No con is complete without the Swag! I was good, and kept to my vow of not spending more than $100. I even came under budget this year, spending only about $90. But that said, I was more than pleased with my purchases.
(Koplow Dice Tray)
I said I was going to get it, but this ended up being my last purchase. No surprises here—I’ve needed one for a while, and now I have it. The pleasant thing was seeing Bob (Don’t Call Him The Diceman!) at the booth. He seemed rather receptive about coming back to WittCon, which is a great positive—it’ll be great to have him in our corner again!
(Ironwind Metals—Fantasy Miniatures)
With the advent of 4e, and the tactical feel of combat, I set out for the Origins auction to look for some used minis that I’d be able to use when running the game. While the auction didn’t have what I was looking for, Ironwind did! At $2.00 an ounce for loose minis, I was able to pick up quite a selection (including a Cyclops, which is the spitting image of Craig T. Nelson’s monster in Flesh Gordon). Not too bad at all, particularly for $18.00 total.
If it’s one thing I’ve noticed in many of the games I’ve been running recently, it’s that status conditions are getting more and more numerous. WEGS has its “Lost Action Phase”, and that’s to say nothing of Sure-Shot, Catlike-Tread, Magic/Mystic Sense, and more. D&D 4e, in addition, has “marked” targets, Warlock curses, “Hunter’s Quarry” targets, and much more. Having a way to keep track of these seems like a good way to go, and this was a cheap way to do it. At $4.00, you can’t beat the price—it’s great!
(Hex Hex; Smirk and Dagger Games)
Demoing this game with Curt Covert, while talking shop, may have been one of my most favorite sections of this year’s Origins. Hex Hex is a fun little game of backstabbing, which really runs when you’re sitting around with some good friends, just having a good time. It’d make for a stellar drinking game, too…but that’s another story. I was so impressed that I picked up the expansion, as well, Hex Hex Next, which has some even more lethal cards to toss in.
(Mutants and Masterminds 2e, Green Ronin Publishing)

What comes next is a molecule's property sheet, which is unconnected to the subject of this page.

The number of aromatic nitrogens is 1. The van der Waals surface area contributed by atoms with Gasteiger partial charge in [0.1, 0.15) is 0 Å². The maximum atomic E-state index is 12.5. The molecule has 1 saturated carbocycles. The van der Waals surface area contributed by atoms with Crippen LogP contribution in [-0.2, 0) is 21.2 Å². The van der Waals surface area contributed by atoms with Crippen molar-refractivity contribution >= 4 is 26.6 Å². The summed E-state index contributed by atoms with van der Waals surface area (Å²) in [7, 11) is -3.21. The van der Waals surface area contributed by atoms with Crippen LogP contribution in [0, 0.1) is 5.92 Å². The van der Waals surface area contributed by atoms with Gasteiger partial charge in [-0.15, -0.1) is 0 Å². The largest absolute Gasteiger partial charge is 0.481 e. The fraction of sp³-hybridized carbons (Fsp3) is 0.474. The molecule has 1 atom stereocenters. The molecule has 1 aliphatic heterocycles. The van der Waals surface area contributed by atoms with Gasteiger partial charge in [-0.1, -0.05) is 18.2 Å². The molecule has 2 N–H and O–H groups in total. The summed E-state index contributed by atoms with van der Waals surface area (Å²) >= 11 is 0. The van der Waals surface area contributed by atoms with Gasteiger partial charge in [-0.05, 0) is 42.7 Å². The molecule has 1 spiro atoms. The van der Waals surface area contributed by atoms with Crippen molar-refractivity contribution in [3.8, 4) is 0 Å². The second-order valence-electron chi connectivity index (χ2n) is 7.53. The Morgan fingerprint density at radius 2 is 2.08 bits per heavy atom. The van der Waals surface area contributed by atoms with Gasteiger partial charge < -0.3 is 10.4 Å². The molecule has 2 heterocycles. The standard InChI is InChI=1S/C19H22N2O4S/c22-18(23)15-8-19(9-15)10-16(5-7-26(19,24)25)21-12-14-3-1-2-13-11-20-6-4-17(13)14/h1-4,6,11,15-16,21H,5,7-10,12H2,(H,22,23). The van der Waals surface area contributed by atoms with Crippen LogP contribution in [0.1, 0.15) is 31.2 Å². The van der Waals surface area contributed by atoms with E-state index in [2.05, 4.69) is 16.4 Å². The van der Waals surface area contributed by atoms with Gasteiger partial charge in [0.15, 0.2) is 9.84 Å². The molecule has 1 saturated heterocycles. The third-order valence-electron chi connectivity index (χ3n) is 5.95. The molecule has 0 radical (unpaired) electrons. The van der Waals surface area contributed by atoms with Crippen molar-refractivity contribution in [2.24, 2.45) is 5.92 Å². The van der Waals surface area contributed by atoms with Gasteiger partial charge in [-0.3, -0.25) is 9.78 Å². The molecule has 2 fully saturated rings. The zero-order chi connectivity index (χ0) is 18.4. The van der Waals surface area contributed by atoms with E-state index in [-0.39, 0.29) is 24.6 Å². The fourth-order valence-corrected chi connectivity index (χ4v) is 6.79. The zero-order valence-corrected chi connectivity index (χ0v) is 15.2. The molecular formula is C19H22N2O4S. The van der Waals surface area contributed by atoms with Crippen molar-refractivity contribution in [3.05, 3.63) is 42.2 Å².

Free is absolutely the best price, but this was an unexpected find. While I still love Palladium’s Heroes Unlimited, quite a few of the Witt-Weggers (Ebbs, for one) are all about the M&M. Reading through this, I can’t say I blame him too much—it’s a sweet little system. It may never replace my nostalgic favorite, but it’s a solid rules-set, with a lot of support behind it. None too bad at all.
So, I guess that, if you’re reading this, you’re wondering where are my reviews on Black Industries’ Inquisitors’ Handbook and the Kingsport Expansion for Arkham Horror. Well…I bought neither. But, this is for two different reasons.
I didn’t really find a good deal on Kingsport, and Bookery Fantasy is still offering their 15% off sale through the summer. I’d rather support my FLGS and get a sweet discount than simply get the expansion at a con, just for the experience of buying it there. I may even hold off for a tick, as Kingsport will be there for a while, and we typically play AH over at Lionel’s, so my set would go unused.
As for Inquisitors’ Handbook? Well, it’s a matter of cost. I paid $45.00 for the Dark Heresy core rules, which are in full-color and a beautiful matte hard-cover. Expensive for a book, but not unheard of. The Inquisitors’ Handbook, concurrently, is the same price, but is a soft-cover and only in black and white with red-borders. While I’d love to have it and use it, I just don’t think it’s worth it right now. Particularly when one considers that Fantasy Flight Games is expecting to put out their version in July, which will be in both hardcover and full-color. Thanks, but I’ll wait for that.